"Access to higher education is uneven with multidimensional inequalities in enrolment"

"Access to higher education is uneven with multidimensional inequalities in enrolment"
Abhay Anand | May 8, 2018 - 5:53 p.m. IST
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Abhishek Mohan Gupta, Pro-Chancellor, Jagran Lakecity University, shares his thoughts on the role of private sector in providing quality education…

A globalized economy and the privatization of education institutions have transformed the nature of academia. It is acknowledged that education can break the intergenerational cycle of poverty within the lifetime of one generation by equipping people with relevant knowledge, attitudes and skills that are essential for economic and social development. The Indian higher education system is going to face an unprecedented transformation in the coming decade. This transformation is being driven by economic and demographic change. By 2020, India will be the world’s third largest economy, with a correspondingly rapid growth in the size of its middle classes. Despite significant progress over the last ten years, Indian higher education is faced with four broad challenges:

The supply-demand gap: India has a low rate of enrolment in higher education, at only 18 percent, compared with 26 per cent in China and 36 percent in Brazil. There is  a demand for higher education. By 2020, the Indian government aims to achieve 30 percent gross enrolment, which will mean providing 40 million university places.

The low quality of teaching and learning: The system is beset with issues of quality in many of its institutions: a chronic shortage of faculty, poor quality teaching, outdated and rigid curricula and pedagogy, lack of accountability and quality assurance and separation of research and teaching.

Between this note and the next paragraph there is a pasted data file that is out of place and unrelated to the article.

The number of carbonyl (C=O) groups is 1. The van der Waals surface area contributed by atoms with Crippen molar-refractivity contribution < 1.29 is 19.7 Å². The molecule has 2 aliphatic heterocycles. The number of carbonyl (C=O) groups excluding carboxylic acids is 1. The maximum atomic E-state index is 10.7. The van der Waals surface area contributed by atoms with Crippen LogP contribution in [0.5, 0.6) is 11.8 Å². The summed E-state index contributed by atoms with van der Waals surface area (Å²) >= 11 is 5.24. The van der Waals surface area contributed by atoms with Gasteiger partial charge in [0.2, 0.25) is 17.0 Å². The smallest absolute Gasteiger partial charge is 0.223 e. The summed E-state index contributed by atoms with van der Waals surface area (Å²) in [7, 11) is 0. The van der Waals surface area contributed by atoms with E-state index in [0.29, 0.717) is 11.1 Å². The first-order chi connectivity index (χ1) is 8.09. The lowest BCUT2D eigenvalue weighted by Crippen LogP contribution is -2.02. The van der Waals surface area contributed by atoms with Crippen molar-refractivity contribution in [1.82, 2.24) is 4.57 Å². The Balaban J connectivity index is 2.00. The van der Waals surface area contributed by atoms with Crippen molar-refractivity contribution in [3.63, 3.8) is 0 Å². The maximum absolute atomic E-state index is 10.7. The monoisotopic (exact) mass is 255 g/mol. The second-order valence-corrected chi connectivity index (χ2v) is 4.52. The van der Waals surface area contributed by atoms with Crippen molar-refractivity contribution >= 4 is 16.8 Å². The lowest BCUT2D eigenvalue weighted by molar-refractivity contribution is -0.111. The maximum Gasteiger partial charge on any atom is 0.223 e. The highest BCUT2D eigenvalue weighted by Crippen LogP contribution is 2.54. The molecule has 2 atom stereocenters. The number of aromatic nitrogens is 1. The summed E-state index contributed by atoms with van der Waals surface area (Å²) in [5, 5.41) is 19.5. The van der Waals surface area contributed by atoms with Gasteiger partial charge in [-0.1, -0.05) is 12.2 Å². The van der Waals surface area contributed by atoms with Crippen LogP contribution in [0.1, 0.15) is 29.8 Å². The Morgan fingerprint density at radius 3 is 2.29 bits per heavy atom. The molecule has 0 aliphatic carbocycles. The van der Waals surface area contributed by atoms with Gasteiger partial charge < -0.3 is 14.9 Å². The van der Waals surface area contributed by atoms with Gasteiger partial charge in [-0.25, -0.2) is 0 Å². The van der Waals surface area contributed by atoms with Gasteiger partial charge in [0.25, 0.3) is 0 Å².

Constraints on research capacity and innovation: With a low level of Ph.D. enrolment, India does not have enough high-quality researchers. There are opportunities for interdisciplinary and multidisciplinary working, lack of early research experience; weak ecosystem for innovation, and low levels of industry engagement.

Uneven growth and access to opportunity: Socially, India remains highly divided; access to higher education is uneven with multidimensional inequalities in enrolment across population groups and geographies.
The three central pillars of the government’s plans for education reflect these realities: expansion, equity and excellence. The Indian government is planning huge expansion at all the levels of education.

The education system is beset with issues of quality, access and equity, and the change is happening much faster in some states than others. The general standard of education in India is low. There are not enough places in schools, colleges or universities to cope with the enormous and increasing demand. Traditional approaches to meet this demand will not be sufficient in the time-scale needed.

With the rise of the middle classes, an increasing number of people need not rely on the state to provide an education service. As a consequence, India has seen a dramatic shift towards private provision across the entire education spectrum, including higher education.

The private sector is already playing a significant role in the development of education in India, and its influence and presence will increase substantially.

The private sector will continue to be crucial in the growth of higher education in India and already comprises 64 per cent of the total number of institutions. Currently, private universities are growing at 40 percent per annum and worth $6.5 billion. The private sector, which currently accounts for 59 percent of all tertiary enrolment, continues to grow rapidly, providing most of the professional courses, particularly engineering and management.  


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